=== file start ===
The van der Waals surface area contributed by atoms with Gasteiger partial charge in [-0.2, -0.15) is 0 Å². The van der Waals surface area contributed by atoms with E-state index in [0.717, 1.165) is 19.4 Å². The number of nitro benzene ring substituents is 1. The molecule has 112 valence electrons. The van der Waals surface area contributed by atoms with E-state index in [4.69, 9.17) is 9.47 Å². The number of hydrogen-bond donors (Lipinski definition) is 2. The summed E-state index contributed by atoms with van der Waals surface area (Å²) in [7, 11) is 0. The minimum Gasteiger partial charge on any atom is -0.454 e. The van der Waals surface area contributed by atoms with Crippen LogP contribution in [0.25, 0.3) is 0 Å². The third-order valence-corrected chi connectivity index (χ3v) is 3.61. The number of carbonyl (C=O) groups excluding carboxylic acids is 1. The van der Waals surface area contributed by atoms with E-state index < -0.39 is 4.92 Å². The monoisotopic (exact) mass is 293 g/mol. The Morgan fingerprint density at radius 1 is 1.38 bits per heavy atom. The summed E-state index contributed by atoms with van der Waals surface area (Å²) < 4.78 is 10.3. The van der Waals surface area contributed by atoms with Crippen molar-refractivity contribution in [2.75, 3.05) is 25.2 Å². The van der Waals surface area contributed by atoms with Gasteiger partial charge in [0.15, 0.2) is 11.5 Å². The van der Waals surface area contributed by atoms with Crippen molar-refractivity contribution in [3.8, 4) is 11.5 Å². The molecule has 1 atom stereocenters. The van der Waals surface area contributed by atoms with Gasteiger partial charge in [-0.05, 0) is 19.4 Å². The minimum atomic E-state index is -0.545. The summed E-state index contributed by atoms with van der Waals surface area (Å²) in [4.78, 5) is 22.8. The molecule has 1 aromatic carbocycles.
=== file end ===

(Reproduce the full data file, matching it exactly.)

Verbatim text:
The van der Waals surface area contributed by atoms with Gasteiger partial charge in [-0.2, -0.15) is 0 Å². The van der Waals surface area contributed by atoms with E-state index in [0.717, 1.165) is 19.4 Å². The number of nitro benzene ring substituents is 1. The molecule has 112 valence electrons. The van der Waals surface area contributed by atoms with E-state index in [4.69, 9.17) is 9.47 Å². The number of hydrogen-bond donors (Lipinski definition) is 2. The summed E-state index contributed by atoms with van der Waals surface area (Å²) in [7, 11) is 0. The minimum Gasteiger partial charge on any atom is -0.454 e. The van der Waals surface area contributed by atoms with Crippen LogP contribution in [0.25, 0.3) is 0 Å². The third-order valence-corrected chi connectivity index (χ3v) is 3.61. The number of carbonyl (C=O) groups excluding carboxylic acids is 1. The van der Waals surface area contributed by atoms with E-state index < -0.39 is 4.92 Å². The monoisotopic (exact) mass is 293 g/mol. The Morgan fingerprint density at radius 1 is 1.38 bits per heavy atom. The summed E-state index contributed by atoms with van der Waals surface area (Å²) < 4.78 is 10.3. The van der Waals surface area contributed by atoms with Crippen molar-refractivity contribution in [2.75, 3.05) is 25.2 Å². The van der Waals surface area contributed by atoms with Gasteiger partial charge in [0.15, 0.2) is 11.5 Å². The van der Waals surface area contributed by atoms with Crippen molar-refractivity contribution in [3.8, 4) is 11.5 Å². The molecule has 1 atom stereocenters. The van der Waals surface area contributed by atoms with Gasteiger partial charge in [-0.05, 0) is 19.4 Å². The minimum atomic E-state index is -0.545. The summed E-state index contributed by atoms with van der Waals surface area (Å²) in [4.78, 5) is 22.8. The molecule has 1 aromatic carbocycles.